Nobel prize for medicine: unpacking the ‘shipping container’ of biology
If there was any suggestion that the Nobel prizes were growing biased towards fashionable or glamorous causes, the 2013 award for medicine and physics will silence the critics.
It has gone to three men who shed light on a system so complex and obscure few people even consider its existence.
Even the discoverers themselves barely expected to come to the attention of the the men from Stockholm.
“My first reaction was, ‘oh, my god!’,” said Professor Randy Schekman, of the University of California Berkeley. “That was also my second reaction.”
But the work of Schekman, along with James Rothman, of Yale University and German-born Thomas Südhof of Stanford University is so fundamental to biology that no one will quibble over their place in the pantheon of scientific greats.
They were the first to start to describe the complex delivery system within cells in our bodies that underpin nearly every biological function you can think of from digesting your food to feeling love for your partner.
Regardless of the function of a cell, whether it produces an essential hormone like insulin, or stores memories like a brain cell, the cells must move chemical messages around.
They do this by enveloping the message (say insulin, or in the brain a neurotransmitter) in a tiny fatty globule called a vesicle.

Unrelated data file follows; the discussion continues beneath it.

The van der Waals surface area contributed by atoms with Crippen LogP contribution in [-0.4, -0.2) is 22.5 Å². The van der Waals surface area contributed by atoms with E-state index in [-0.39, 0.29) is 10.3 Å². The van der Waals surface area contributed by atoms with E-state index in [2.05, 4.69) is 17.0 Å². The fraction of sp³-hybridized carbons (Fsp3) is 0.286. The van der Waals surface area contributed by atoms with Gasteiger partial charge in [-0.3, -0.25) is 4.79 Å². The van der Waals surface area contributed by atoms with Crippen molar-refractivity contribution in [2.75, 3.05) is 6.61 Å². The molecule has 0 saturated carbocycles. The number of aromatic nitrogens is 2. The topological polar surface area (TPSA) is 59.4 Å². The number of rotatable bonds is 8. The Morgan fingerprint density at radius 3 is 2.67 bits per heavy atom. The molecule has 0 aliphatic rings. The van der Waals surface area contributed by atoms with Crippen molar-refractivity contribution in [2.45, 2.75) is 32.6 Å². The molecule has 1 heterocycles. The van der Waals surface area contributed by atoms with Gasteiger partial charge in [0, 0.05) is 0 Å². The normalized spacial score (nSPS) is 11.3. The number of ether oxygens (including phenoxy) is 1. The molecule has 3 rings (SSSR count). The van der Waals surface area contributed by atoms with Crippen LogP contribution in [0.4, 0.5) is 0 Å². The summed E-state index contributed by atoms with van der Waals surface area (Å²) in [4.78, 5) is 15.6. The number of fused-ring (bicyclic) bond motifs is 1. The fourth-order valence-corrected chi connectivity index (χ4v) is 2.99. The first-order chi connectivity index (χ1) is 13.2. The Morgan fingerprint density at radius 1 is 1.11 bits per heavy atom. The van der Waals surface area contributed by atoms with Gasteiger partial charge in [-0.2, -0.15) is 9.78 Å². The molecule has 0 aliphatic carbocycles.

The vesicle is like the universal shipping container of biology. Rothman, Schekman and Südhof explained how they are packed, addressed and then delivered.
In the 1970s Schekman showed that by tweaking various genes in yeast that their internal transport system would shut down resulting in “traffic-jams” of vesicles. Then Rothman, unpicked the process of membrane trafficking – how vesicles dock with their intended recipient my means of a kind of molecular zip.
Later on Südhof showed how nerve cells respond to an electrochemical signal to produce and release vesicles filled with neurotransmitters.
The cell’s transport system is implicated in the build-up of harmful “plaques” in the brains of Alzheimers’ patients – and this is now an active area of research in Prof Schekman’s lab.
It may also help explain factors contributing to hormone-dependent diseases like diabetes.
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